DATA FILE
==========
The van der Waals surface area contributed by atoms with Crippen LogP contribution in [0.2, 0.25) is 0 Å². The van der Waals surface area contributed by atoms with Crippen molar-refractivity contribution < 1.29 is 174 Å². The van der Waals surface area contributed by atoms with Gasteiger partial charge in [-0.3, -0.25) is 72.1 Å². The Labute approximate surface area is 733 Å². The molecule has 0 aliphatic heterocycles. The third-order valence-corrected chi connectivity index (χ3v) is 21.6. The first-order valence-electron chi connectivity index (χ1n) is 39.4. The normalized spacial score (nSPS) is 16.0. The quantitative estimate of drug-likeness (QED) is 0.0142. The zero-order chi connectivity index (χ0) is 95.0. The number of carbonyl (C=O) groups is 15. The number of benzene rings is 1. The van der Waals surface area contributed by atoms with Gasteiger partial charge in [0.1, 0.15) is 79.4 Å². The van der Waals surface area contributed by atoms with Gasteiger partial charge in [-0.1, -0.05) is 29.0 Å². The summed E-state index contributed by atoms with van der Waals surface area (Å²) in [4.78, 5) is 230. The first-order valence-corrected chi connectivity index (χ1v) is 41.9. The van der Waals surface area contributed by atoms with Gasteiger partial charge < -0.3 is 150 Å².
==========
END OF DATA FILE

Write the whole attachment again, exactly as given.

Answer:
The van der Waals surface area contributed by atoms with Crippen LogP contribution in [0.2, 0.25) is 0 Å². The van der Waals surface area contributed by atoms with Crippen molar-refractivity contribution < 1.29 is 174 Å². The van der Waals surface area contributed by atoms with Gasteiger partial charge in [-0.3, -0.25) is 72.1 Å². The Labute approximate surface area is 733 Å². The molecule has 0 aliphatic heterocycles. The third-order valence-corrected chi connectivity index (χ3v) is 21.6. The first-order valence-electron chi connectivity index (χ1n) is 39.4. The normalized spacial score (nSPS) is 16.0. The quantitative estimate of drug-likeness (QED) is 0.0142. The zero-order chi connectivity index (χ0) is 95.0. The number of carbonyl (C=O) groups is 15. The number of benzene rings is 1. The van der Waals surface area contributed by atoms with Gasteiger partial charge in [0.1, 0.15) is 79.4 Å². The van der Waals surface area contributed by atoms with Gasteiger partial charge in [-0.1, -0.05) is 29.0 Å². The summed E-state index contributed by atoms with van der Waals surface area (Å²) in [4.78, 5) is 230. The first-order valence-corrected chi connectivity index (χ1v) is 41.9. The van der Waals surface area contributed by atoms with Gasteiger partial charge < -0.3 is 150 Å².